You can’t fall if you don’t climb – but life would be pretty dull and ordinary if you didn’t. Just ask the lions of Uganda and Tanzania. Though climbing trees is not common behaviour amongst most lions, the lions in these areas are regularly found off the ground, whether they climb to escape tsetse flies and other pesky bites, to seek out shade in the sweltering African heat, to get a bird’s eye view of their surroundings and any unsuspecting prey, or just because they can.
Queen Elizabeth National Park in Uganda and Lake Manyara in Tanzania are well known for their unusual tree climbing lions, whilst sightings in the Serengeti are less frequent but just as impressive.
A recent encounter between a lion cub in Ndutu, Serengeti, and wildlife photographer Wim van den Heever proved to be humorously clumsy. It seems for this young cub his pride literally left before his fall. Stuck all on his own in the high branches, his growls, hisses and frantic pacing went unnoticed by his pride who had obviously moved on without him.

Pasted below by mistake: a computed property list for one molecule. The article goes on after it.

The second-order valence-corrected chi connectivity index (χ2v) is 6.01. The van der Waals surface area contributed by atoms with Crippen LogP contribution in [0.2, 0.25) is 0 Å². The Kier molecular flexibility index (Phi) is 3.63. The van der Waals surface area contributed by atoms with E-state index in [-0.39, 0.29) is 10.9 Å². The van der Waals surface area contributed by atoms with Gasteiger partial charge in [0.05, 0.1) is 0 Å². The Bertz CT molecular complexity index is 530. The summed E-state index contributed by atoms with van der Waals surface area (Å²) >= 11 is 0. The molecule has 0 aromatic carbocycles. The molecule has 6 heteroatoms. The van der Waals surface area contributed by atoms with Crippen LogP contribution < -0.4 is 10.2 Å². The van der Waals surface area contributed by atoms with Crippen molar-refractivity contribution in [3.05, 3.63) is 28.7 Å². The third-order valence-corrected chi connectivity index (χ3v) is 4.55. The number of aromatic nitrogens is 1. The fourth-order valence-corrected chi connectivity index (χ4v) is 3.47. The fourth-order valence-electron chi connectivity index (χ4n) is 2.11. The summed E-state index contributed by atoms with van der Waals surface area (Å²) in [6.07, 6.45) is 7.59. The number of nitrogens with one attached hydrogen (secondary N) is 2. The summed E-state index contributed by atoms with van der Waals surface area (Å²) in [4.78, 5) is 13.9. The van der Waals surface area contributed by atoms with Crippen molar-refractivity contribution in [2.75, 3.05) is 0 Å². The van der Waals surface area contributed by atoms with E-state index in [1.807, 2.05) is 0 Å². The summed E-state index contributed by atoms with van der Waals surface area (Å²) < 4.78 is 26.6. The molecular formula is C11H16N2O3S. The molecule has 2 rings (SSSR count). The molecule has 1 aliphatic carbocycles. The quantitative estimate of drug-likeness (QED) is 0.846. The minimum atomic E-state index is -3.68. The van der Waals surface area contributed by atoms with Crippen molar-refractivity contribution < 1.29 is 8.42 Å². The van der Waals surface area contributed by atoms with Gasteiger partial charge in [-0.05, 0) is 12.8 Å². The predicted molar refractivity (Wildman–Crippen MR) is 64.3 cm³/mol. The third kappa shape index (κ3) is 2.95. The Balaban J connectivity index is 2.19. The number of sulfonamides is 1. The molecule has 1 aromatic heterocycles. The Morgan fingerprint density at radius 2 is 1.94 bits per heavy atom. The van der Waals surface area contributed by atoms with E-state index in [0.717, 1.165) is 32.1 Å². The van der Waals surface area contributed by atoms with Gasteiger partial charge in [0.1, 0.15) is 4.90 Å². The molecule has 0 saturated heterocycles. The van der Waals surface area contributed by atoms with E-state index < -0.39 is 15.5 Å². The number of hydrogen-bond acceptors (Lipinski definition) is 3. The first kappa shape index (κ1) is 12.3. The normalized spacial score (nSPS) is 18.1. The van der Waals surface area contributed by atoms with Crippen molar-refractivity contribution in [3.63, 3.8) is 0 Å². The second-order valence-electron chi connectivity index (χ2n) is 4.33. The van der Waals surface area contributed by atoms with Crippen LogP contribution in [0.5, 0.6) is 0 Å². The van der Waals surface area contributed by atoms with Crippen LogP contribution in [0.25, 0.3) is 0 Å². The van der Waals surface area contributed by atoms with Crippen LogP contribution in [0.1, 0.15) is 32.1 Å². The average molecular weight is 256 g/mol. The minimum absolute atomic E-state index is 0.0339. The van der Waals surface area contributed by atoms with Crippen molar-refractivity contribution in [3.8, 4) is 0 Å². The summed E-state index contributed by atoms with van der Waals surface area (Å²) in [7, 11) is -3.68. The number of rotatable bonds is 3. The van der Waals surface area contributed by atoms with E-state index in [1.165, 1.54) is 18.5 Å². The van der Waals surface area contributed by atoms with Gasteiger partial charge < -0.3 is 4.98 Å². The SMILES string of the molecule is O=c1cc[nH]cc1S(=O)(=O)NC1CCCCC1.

In his bid to find an escape route, he slipped and caught onto a branch where he fearfully swayed and tried to claw his way back up for about 30 seconds before losing his grip and tumbling ungraciously to the ground below – just long enough for Wim to capture these incredible moments!
Tanzania and Uganda offer some very unique safari opportunities, from tracking rare mountain gorillas to the Great Migration, and this tree climbing, flying ninja lion of the Serengeti is just another reason to add an East African safari to your bucket list. Explore this amazing region with Wild Frontiers.